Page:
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There is no special type for functions in VBA. It is hard for me to see how to add functions as arguments to functions in Excel VBA.

What I am trying to accomplish is something like this:

function f(g as function, x as string) as string
        f = g(x)
end function

Currently, I have a group of little functions all repeating themselves but with one call to a specific function.

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2 Answers 2

up vote 10 down vote accepted

From your code, function g takes a string parameter and returns a string. I suggest you create a class module called IStringFunction to act as the definition of an interface that all functions will support, thus:

Class Module IStringFunction

Public Function Evaluate(ByVal s As String) As String
End Function

Then, create a couple of example functions implementing this interface:

Class Module HelloStringFunction

Implements IStringFunction

Public Function IStringFunction_Evaluate(ByVal s As String) As String
    IStringFunction_Evaluate = "hello " & s
End Function

Class Module GoodbyeStringFunction

Implements IStringFunction

Public Function IStringFunction_Evaluate(ByVal s As String) As String
    IStringFunction_Evaluate = "goodbye " & s
End Function

...and finally, some test code to exercise the functions:

(Standard) Module Test

Sub Test()

    Dim oHello As New HelloStringFunction
    Dim oGoodbye As New GoodbyeStringFunction

    MsgBox Evaluate(oHello, "gary")
    MsgBox Evaluate(oGoodbye, "gary")

End Sub

Private Function Evaluate(ByVal f As IStringFunction, ByVal arg As String) As String
    Evaluate = f.Evaluate(arg)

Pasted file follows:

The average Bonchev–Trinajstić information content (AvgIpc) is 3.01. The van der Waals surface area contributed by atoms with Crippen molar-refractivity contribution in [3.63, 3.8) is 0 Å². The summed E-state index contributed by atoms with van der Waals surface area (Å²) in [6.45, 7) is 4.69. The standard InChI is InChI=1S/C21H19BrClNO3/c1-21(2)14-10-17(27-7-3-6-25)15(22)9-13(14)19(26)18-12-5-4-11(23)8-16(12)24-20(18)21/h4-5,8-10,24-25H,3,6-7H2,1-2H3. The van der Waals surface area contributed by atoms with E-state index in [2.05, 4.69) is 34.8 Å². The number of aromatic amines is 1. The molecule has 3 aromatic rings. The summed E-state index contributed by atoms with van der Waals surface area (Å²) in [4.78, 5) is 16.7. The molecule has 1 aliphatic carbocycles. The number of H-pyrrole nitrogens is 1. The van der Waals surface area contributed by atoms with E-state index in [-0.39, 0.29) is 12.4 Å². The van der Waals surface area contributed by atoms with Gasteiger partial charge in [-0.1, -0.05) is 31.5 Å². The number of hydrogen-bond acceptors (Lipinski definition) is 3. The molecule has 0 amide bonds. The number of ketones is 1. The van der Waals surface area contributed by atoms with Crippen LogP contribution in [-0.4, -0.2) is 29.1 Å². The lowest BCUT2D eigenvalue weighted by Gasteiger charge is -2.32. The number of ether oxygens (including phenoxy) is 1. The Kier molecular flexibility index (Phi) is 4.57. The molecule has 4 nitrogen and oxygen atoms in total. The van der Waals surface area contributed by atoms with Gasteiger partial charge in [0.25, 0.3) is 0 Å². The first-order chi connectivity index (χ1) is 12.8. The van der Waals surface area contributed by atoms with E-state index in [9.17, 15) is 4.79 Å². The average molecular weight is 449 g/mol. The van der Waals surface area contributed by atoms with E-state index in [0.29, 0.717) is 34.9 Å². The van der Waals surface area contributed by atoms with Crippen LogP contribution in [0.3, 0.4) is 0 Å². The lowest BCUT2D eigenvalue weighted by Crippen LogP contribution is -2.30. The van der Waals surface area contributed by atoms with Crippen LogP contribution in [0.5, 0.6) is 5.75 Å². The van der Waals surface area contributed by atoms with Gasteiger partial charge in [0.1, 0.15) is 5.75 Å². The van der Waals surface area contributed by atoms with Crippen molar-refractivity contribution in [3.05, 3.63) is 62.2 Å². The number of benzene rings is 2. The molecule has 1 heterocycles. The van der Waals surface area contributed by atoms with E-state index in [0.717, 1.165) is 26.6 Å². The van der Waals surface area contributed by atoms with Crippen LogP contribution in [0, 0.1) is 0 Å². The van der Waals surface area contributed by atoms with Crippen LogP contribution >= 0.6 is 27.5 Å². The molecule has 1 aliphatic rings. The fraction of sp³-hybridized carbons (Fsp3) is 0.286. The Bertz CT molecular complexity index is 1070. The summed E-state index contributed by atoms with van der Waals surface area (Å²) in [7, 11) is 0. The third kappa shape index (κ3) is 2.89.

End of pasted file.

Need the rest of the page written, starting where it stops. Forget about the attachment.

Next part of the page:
End Function

Note that the class implementing the interface must have methods named <Interface>_<Method> as in the example above, not just <Method> as you'd expect.

Download the simple demo or intermidate demo here

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That does not really help him, because he still has to write a seperate evaluation function for each class. – Treb Jul 13 '09 at 9:10
@Treb: maybe I don't understand the question, but I don't see what you mean. Each class represents a different function, so of course it has to have a separate evaluation function! Maybe if the problem could be re-stated it would be clearer. – Gary McGill Jul 13 '09 at 9:40
Hi, I think this is the right answer. This is the way to do it in oo-languages, I just didn't know, that interfaces exist in VBA -- my fault. I remember seeing this technic the 1st time in a little java. But I have to test the proposed solution. At the moment I got an error message about not implementing the interface. Public Function apply(ByVal tmp As Variant) As Boolean End Function --- Implements IBooleanFunction Public Function apply(ByVal tmp As Variant) As Boolean apply = Application.IsText(tmp) End Function – Roman Glass Jul 13 '09 at 9:46
Roman, you need to prefix the function name with the name of the interface it implements, so if the interface is called IFoo and the method is called Bar, then in your implementation class the method must be called IFoo_Bar. – Gary McGill Jul 13 '09 at 9:53
You are right, thank you very much! – Roman Glass Jul 13 '09 at 9:56

Since VBA has it's roots in an interactive language, it has always had the ability to execute text:

function f(g as string, x as string) as string
        f =,x)
end function

MyStringA = f("functionA",string1)
MyStringB = f("functionB",string1)
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this is nice but I don't think that it is actually the same as passing a function as far as scopes go... – epeleg Jul 8 '14 at 7:13
that is dope! i'll take it, with or without ideal scoping. – grisaitis Jul 24 '14 at 19:53
In Excel VBA 2010, this syntax gives a compilation error "Expected: End of statement". The parameters need parentheses around them: f = Application.Run(g,x) – J S May 28 at 2:03
@JS , thankyou for the correction – david Jun 3 at 3:58

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